NCGA Golf

Summer 2018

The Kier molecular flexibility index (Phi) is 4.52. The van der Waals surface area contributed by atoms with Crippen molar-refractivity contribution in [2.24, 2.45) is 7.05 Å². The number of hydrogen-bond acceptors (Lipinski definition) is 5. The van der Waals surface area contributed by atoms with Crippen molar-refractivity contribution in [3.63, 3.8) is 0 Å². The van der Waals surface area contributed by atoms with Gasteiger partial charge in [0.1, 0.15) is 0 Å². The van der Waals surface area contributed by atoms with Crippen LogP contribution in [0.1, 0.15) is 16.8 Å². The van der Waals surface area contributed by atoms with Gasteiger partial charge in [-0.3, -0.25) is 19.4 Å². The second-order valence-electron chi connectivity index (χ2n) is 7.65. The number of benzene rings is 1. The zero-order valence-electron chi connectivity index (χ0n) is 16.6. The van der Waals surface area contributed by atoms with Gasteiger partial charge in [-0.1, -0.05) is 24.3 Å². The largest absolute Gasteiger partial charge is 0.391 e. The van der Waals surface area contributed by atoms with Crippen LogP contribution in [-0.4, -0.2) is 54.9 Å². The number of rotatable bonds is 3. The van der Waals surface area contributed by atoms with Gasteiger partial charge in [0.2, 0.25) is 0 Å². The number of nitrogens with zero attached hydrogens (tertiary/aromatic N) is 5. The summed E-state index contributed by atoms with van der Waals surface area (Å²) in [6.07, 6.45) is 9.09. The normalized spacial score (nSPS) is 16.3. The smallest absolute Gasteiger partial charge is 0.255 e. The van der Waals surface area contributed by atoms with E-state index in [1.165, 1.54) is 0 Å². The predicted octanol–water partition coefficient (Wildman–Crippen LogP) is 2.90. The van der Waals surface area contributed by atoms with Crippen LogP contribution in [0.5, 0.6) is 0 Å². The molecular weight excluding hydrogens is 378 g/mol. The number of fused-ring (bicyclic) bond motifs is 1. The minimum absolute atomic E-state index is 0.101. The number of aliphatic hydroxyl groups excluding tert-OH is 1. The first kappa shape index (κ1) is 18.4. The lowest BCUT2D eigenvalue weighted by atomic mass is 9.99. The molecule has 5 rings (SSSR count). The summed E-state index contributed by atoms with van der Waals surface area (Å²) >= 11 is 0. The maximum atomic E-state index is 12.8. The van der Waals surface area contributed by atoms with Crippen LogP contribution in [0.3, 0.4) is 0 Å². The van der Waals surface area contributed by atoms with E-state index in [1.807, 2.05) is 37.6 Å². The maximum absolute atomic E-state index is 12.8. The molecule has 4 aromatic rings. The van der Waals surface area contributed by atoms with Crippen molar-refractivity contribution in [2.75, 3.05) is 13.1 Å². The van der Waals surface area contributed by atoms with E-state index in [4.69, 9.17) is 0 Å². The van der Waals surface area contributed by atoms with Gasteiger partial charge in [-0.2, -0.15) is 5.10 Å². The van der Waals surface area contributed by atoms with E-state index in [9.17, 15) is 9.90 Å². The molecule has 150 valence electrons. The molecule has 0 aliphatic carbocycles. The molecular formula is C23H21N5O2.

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Decades before this year's U.S. Girls' Junior Championship at Poppy Hills, Helen Lengfeld of Monterey County dished out lucky pennies by the handful to contestants at the junior girls' and women's championships she founded, and was a dynamic figure who left her mark on golf in North- ern California and beyond. BY ALEX HULANICKI n the first tee of the California junior girls' and women's golf championships in the 1970s, both of which she founded, Helen Lengfeld always had a big smile as she handed out scorecards and "lucky" pennies to players. LPGA veterans Laura Baugh, Amy Alcott, Nancy Lopez and Juli Inkster recalled those pennies every time they banked prize money in much larger denominations. "There are a lot of people who owe their careers to Helen Lengfeld," said Alcott, noting that these competitions gave so many young golfers oppor- tunities to play courses the likes of Pebble Beach Golf Links and Monterey Peninsula Country Club. At 91, Shirley Spork is one of the last living founders of the LPGA Tour and she called Lengfeld the godmother of women's professional golf. Spork played on the Weathervane Professional Women's Tour, a precursor to the LPGA that ran from 1950- 53 and featured such players as Babe Zaharias, Louise Suggs and Patty Berg. Lengfeld, who was inducted into the NCGA Hall of Fame in 2016, had created the tour by persuading Alan Handmacher of Weathervane Clothing to sponsor a series of events in all four corners of the country. The West Coast stop was at Pebble Beach thanks to Lengfeld's friendship with Del Monte Properties President Samuel F.B. Morse Jr. Ever the philanthropist, Lengfeld pro- moted the tournaments as fundraisers for the Damon Runyon Cancer Research Foundation.

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